A snoozer of a first half. A metaphysical drama of miracles in the second. Whether a Patriots fan, Seahawks supporter, or somewhere in between, you have to admit that was one heck of a Super Bowl.
Then there were the ads. Yawn. For the most part. Except when Nationwide had a kid come back from the dead. What a buzz kill Nationwide. As one tweeter aptly explained, after all those dad oriented, tear-jerking, heart-string-pulling commercials it was the psychiatrist's industry that had the best marketing at the Super Bowl.
What about religion? In some television markets, Scientology released its annual ad, this time entitled, "The Age of Answers." But there were other, more subtle and less evangelistic religious sightings during the Super Bowl and I was there on the front lines, at the edge of my seat, with beer and buffalo wing in hand to faithfully report on all the religion at Super Bowl XLIX.
To be fair, I warned everyone:
So then, the tweets and Facebook posts rolled on. Here are the top tweets of the night:
Beginning and End, Alpha and Omega
It was Terminator Genisys who not only gave us a glimpse of some apocalyptic future, but also gave a shout out to back in the day. And I mean way back in the day. Like at the beginning. With over 600 impressions on Twitter and a few comments on the book of faces the Hebrew hash-tag was a hit.
Then Mophie, a battery phone case company, made a big splash by pulling in a major star for their TV spot -- God himself.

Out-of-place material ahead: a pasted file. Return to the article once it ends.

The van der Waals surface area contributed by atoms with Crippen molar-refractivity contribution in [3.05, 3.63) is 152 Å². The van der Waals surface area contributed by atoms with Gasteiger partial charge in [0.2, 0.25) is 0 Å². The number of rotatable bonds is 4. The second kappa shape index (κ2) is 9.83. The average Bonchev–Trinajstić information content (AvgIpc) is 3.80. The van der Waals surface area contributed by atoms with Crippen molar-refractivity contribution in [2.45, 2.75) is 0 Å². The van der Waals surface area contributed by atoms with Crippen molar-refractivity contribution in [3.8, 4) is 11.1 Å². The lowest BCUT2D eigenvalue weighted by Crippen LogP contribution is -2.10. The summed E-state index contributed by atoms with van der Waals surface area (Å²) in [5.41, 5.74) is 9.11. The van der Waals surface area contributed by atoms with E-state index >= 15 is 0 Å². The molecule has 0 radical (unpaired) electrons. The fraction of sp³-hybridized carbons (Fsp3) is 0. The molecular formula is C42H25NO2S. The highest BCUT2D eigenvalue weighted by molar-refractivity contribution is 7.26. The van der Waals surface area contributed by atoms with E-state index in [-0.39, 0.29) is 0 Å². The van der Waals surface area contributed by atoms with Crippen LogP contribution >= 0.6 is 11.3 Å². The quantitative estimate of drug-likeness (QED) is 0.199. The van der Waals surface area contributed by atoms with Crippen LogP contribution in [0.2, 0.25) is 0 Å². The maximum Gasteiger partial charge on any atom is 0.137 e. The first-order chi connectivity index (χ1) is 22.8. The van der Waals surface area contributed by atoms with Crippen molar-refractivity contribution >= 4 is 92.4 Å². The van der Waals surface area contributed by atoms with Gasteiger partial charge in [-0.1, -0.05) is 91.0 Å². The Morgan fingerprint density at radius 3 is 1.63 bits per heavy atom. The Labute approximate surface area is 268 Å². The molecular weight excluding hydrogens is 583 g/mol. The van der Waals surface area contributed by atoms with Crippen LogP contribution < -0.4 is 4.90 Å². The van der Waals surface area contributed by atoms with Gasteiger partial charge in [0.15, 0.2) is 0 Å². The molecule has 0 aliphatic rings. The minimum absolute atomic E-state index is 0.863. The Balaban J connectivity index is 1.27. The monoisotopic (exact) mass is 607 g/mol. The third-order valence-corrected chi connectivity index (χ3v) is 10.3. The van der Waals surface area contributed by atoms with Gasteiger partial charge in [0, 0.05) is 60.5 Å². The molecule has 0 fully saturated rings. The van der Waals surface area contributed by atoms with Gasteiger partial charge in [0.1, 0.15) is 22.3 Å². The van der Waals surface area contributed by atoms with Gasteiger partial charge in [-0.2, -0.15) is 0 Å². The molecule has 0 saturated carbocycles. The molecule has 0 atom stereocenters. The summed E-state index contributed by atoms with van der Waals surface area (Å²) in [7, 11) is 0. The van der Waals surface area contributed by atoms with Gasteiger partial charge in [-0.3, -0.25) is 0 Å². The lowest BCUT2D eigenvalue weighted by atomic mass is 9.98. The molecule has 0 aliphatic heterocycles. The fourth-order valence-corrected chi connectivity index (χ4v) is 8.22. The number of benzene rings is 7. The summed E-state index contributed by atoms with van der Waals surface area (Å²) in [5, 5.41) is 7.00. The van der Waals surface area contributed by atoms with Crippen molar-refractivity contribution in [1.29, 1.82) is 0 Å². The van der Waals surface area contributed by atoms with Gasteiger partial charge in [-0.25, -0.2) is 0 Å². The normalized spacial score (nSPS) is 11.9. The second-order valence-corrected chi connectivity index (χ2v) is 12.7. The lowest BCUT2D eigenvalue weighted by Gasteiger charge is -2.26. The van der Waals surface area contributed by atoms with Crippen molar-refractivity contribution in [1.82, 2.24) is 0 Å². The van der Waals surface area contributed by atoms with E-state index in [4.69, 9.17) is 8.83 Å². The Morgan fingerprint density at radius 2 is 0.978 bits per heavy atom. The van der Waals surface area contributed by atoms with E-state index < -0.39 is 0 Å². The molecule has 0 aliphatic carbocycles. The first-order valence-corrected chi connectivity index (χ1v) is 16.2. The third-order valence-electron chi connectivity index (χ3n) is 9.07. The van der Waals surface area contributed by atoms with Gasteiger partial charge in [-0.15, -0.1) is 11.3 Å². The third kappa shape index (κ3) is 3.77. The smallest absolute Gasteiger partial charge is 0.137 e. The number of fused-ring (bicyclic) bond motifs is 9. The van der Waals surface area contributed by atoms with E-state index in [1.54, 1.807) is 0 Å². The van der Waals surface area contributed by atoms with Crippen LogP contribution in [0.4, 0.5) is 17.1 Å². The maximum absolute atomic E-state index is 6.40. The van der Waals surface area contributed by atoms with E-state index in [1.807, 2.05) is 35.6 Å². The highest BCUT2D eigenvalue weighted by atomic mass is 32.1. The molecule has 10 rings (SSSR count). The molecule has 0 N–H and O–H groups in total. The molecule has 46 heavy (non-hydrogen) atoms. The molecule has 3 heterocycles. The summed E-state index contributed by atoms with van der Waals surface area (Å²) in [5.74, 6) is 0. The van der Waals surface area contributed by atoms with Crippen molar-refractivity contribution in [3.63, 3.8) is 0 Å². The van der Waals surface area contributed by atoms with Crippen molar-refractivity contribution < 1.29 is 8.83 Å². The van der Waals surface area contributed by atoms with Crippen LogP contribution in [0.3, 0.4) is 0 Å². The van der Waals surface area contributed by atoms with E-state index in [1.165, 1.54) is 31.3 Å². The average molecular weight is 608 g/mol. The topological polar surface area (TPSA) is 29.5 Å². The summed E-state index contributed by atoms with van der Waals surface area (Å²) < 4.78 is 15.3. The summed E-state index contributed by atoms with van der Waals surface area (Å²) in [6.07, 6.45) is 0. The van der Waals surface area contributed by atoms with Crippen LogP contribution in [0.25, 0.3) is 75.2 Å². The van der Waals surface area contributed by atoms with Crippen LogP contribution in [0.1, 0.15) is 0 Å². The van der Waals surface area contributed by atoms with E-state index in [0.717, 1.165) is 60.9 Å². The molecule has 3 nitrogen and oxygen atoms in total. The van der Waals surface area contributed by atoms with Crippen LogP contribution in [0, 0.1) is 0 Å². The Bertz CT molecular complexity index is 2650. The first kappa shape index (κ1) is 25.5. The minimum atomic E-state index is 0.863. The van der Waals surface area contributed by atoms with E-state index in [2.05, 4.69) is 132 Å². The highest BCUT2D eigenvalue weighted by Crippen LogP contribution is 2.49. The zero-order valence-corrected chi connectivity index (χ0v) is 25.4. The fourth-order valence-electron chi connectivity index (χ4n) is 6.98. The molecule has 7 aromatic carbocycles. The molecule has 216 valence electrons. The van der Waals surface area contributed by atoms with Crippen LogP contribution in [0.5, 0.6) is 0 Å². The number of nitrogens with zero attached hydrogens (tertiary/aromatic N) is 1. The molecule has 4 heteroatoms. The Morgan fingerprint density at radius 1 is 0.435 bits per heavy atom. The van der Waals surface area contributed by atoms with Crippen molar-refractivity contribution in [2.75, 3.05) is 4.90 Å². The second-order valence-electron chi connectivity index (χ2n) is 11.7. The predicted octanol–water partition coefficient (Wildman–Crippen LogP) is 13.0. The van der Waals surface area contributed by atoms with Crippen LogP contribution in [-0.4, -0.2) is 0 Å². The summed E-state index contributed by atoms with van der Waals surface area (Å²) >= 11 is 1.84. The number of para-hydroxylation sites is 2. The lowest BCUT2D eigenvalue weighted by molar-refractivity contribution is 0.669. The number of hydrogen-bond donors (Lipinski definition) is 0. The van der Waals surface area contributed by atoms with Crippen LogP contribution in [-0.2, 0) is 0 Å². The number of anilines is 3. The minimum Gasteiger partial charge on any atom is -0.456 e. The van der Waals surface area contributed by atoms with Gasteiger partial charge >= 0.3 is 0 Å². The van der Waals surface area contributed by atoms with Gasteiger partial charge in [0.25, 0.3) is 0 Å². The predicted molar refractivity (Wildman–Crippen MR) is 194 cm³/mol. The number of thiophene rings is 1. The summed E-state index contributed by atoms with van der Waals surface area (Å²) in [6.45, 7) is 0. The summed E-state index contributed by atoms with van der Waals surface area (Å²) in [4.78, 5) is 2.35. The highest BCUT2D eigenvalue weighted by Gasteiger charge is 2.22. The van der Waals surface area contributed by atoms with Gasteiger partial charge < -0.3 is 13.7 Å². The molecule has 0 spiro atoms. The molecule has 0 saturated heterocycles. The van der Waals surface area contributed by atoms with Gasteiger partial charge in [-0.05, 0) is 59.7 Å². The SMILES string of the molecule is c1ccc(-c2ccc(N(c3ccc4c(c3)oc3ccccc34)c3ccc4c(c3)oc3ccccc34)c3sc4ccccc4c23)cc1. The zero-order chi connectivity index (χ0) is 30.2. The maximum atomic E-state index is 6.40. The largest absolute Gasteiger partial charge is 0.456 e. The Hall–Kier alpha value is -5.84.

Their line, "when your cell phone dies, all hell breaks loose." Even the creator of the cosmos has some issues, as they said, "when your cell phone dies, God knows what can happen."
The Dude Abides
If you didn't know it yet, the Dude came out with an ambient drone album meant to help you fall asleep. It's also meant to boost Squarespace web platforms (FYI, this is a Squarespace site, full disclosure -- it's awesome). In his ad last night, the Dude played a Tibetan Buddhist Singing Bowl (a.k.a. a rin, or suzu, gong) to help lull us to sleep. Yes, the Dude abidezzzzzzzzzz.
Not to be left out of the Asian religion market, Katy Perry flashed her Sanskrit tattoo during her awesome half-time show (fyi, Christ Matthews flashed his cross tattoo after his late first-half TD too). How is Perry's mantra a religious sighting? Sanskrit, while used outside of religious contexts, is a highly ceremonial language used in Hindu and Buddhist traditions. Here, Perry co-opts the idea of the 'mantra' and the spiritual script to undergird what could be called a "life motto" with more spiritual significance.
Not only was Perry's show a hit, she lit up my Twitter and Facebook when I shared her civil religious shout-out "God Bless America" and earlier posted an interview of hers that talked about her religious upbringing and her first CD...which if you didn't know, was a Christian music album. Wha?!
The BIG One
It was the catch heard round the living room. No, not the bobbling miracle at the three yard line for the Seahawks (almost a legend), I'm talking about the game-winning interception by Patriots #21 Malcolm Butler.
Along with a bit of snark...
I posted this, with over 1,200 impressions, 15 shares/retweets, etc. It was the talk of the #SuperBowl #religion evening!
Call me a "religion nerd," like CBS's @lizkineke did, a "crazy religious nut" like my buddy Pat did on FB, or "the Neil deGrasse Tyson of religion" like @LinkChef (btw, best. compliment. ever), but the fact of the matter is that my point was well proved last night.
Religion is everywhere.
On the field. In the commercials. In our homes or in our hearts. #FaithGoesPop